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Eating for Fat Loss

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Eating for Fat Loss

Jan 05, 2016
If your goal is to lose fat and retain lean muscle mass, you have to eat properly. But what does that mean? There are many myths and misconceptions when it comes to getting your body to let go of that extra fat. Theresa Dvorak is a registered dietitian and a faculty member in the Division of Nutrition at the University of Utah. She talks about which research-based lifestyle and diet changes you have to make to ramp up your metabolism to become a better fat burner. She also talks about the amount of time it will take to start to see changes (it’s not overnight) and what to do if you plateau. Spoiler: Her advice runs contrary to many of the fad diets.

Episode Transcript

Interviewer: Eating for fat loss. That's next on The Scope.

Announcer: Medical news and research from University of Utah physicians and specialists you can use for a happier and healthier life. You're listening to the Scope.

Interviewer: Theresa Dvorak is a registered dietician from the Division of Nutrition at the University of Utah College Of Health.

So if you're trying to lose body fat, what should be my eating strategy for that? I've heard that it's just eat fewer calories and you burn, but it's more complicated. So help me through this. I got about 4% of body fat I'd like to burn off.

Theresa: And you're right, it is very complicated. The short of it is that when we're exercising aerobic activity is our key activity that's going to help with the most fat loss while preserving muscle mass. So kind of if we think about a moderate intensity for about 30 minutes, consistent moving exercise, so something that I'm using full body movements whether it's the number one exercise walking, or jogging, or cycling, or swimming, or some dancing, hiking.

Interviewer: What if my heart rate doesn't get up that high when I walk?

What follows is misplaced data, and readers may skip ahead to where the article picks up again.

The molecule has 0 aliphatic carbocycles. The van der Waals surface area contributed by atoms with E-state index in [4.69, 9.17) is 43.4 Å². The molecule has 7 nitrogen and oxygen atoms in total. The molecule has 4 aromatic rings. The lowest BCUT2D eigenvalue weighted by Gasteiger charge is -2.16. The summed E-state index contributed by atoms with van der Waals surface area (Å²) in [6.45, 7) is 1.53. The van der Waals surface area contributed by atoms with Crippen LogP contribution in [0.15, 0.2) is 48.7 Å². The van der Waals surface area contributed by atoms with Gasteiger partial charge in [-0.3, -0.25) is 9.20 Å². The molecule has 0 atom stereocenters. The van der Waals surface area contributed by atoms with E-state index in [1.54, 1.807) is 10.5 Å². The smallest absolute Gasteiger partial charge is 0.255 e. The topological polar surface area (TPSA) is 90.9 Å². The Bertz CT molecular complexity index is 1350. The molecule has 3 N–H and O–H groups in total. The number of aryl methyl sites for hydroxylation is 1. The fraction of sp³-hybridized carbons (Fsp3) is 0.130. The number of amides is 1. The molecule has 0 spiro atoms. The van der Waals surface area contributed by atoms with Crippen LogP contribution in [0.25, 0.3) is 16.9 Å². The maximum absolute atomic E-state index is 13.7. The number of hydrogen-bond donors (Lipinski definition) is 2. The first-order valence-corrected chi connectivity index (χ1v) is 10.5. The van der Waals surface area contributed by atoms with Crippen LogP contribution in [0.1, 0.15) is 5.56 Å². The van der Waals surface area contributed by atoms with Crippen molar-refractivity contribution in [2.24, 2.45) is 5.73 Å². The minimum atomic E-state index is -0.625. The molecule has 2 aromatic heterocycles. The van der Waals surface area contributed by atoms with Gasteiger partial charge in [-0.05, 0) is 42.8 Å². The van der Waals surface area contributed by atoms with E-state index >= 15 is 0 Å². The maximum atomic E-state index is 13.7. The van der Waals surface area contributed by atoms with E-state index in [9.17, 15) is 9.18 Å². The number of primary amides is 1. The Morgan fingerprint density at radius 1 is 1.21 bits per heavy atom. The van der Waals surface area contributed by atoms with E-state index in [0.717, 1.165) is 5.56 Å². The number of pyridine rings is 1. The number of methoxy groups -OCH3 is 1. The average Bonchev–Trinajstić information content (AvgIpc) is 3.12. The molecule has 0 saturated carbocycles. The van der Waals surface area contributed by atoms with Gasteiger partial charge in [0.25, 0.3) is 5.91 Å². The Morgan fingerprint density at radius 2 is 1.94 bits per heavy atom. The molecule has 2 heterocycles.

Theresa: Speed it up.

Interviewer: Then I need something? Okay.

Theresa: Yeah, you need to quicken your pace or incorporate stairs or things of that nature can help incorporate hills, things that can increase that intensity for you. Sometimes even just carrying hand weights or using ankle weights or a little bit of weight in a backpack can also help with increasing some of that intensity.

Interviewer: Yeah, you're a registered dietician and you haven't talked anything about nutrition yet. It's all then about 30 minutes a day of aerobic activity.

Theresa: Right, so then when we talk about . . .

Interviewer: So it must be really important.

Theresa: It is very important, but then when we're looking at eating we don't want to go into exercise completely fasted, especially if we're doing exercise greater than 30 to 45 minutes at that moderate to high intensity. 30 minutes or less, depending on the time of day, depending on you as an individual, you may do okay without having something to eat or maybe just something small to eat. So a piece of toast with some honey on it, a small glass of milk or something of that sort just to kind of, so you don't have that empty feeling in your belly.

Interviewer: A little cup of yogurt, maybe a small piece of fruit.

Theresa: You got it, yep.

Interviewer: Okay.

Theresa: That's just going to help you have the best experience with exercise. Making sure that we're not going in fully fasted, which is often a lot of people will decrease their calories severely throughout the day, thinking that that's going to help lose the fat mass. And in reality we see that we're actually losing far more muscle or lean tissue. Also, if we cut out our carbohydrates completely, we actually start losing more muscle weight rather than fat weight.

Interviewer: And that's a little shocking because there's a lot of real low carb diets for weight loss, and you would think, "I'm eating protein so my muscle should be fine." Not the case.

Theresa: Not the case. We need carbohydrates in order to build and preserve our muscles. Fat in the body, our body doesn't want to let it go. It's our safety net should something happen, either incurrence of a disease or an illness or something of that sort. It's really hard to let the body know that it's okay. I'm going to feed you. It's okay to let that fat go.